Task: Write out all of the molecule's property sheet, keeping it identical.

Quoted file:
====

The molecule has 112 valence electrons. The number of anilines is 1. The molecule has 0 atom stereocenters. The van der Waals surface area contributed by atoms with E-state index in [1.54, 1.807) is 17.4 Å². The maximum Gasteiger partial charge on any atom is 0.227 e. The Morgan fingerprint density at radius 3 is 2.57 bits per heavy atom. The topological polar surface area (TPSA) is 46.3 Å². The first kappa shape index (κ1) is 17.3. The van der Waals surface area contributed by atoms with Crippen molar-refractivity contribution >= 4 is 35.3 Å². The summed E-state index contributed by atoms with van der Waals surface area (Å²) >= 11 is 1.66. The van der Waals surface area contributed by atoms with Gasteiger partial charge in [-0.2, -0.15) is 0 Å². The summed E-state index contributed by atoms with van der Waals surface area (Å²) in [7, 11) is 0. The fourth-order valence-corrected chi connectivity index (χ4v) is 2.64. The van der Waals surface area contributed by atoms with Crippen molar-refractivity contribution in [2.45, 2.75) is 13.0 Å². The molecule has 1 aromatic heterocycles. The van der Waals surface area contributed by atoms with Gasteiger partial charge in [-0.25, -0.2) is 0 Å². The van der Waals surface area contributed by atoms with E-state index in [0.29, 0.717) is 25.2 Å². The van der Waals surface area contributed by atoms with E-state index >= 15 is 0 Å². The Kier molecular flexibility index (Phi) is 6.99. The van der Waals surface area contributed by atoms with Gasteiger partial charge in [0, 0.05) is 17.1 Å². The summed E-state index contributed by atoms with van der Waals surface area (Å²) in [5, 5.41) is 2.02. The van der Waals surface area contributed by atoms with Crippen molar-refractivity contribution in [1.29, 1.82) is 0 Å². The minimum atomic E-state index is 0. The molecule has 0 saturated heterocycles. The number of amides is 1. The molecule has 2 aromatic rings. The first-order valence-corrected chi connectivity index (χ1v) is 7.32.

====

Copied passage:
The molecule has 112 valence electrons. The number of anilines is 1. The molecule has 0 atom stereocenters. The van der Waals surface area contributed by atoms with E-state index in [1.54, 1.807) is 17.4 Å². The maximum Gasteiger partial charge on any atom is 0.227 e. The Morgan fingerprint density at radius 3 is 2.57 bits per heavy atom. The topological polar surface area (TPSA) is 46.3 Å². The first kappa shape index (κ1) is 17.3. The van der Waals surface area contributed by atoms with Crippen molar-refractivity contribution >= 4 is 35.3 Å². The summed E-state index contributed by atoms with van der Waals surface area (Å²) >= 11 is 1.66. The van der Waals surface area contributed by atoms with Gasteiger partial charge in [-0.2, -0.15) is 0 Å². The summed E-state index contributed by atoms with van der Waals surface area (Å²) in [7, 11) is 0. The fourth-order valence-corrected chi connectivity index (χ4v) is 2.64. The van der Waals surface area contributed by atoms with Crippen molar-refractivity contribution in [2.45, 2.75) is 13.0 Å². The molecule has 1 aromatic heterocycles. The van der Waals surface area contributed by atoms with Gasteiger partial charge in [-0.25, -0.2) is 0 Å². The van der Waals surface area contributed by atoms with E-state index in [0.29, 0.717) is 25.2 Å². The van der Waals surface area contributed by atoms with E-state index >= 15 is 0 Å². The Kier molecular flexibility index (Phi) is 6.99. The van der Waals surface area contributed by atoms with Gasteiger partial charge in [0, 0.05) is 17.1 Å². The summed E-state index contributed by atoms with van der Waals surface area (Å²) in [5, 5.41) is 2.02. The van der Waals surface area contributed by atoms with Crippen molar-refractivity contribution in [1.29, 1.82) is 0 Å². The minimum atomic E-state index is 0. The molecule has 0 saturated heterocycles. The number of amides is 1. The molecule has 2 aromatic rings. The first-order valence-corrected chi connectivity index (χ1v) is 7.32.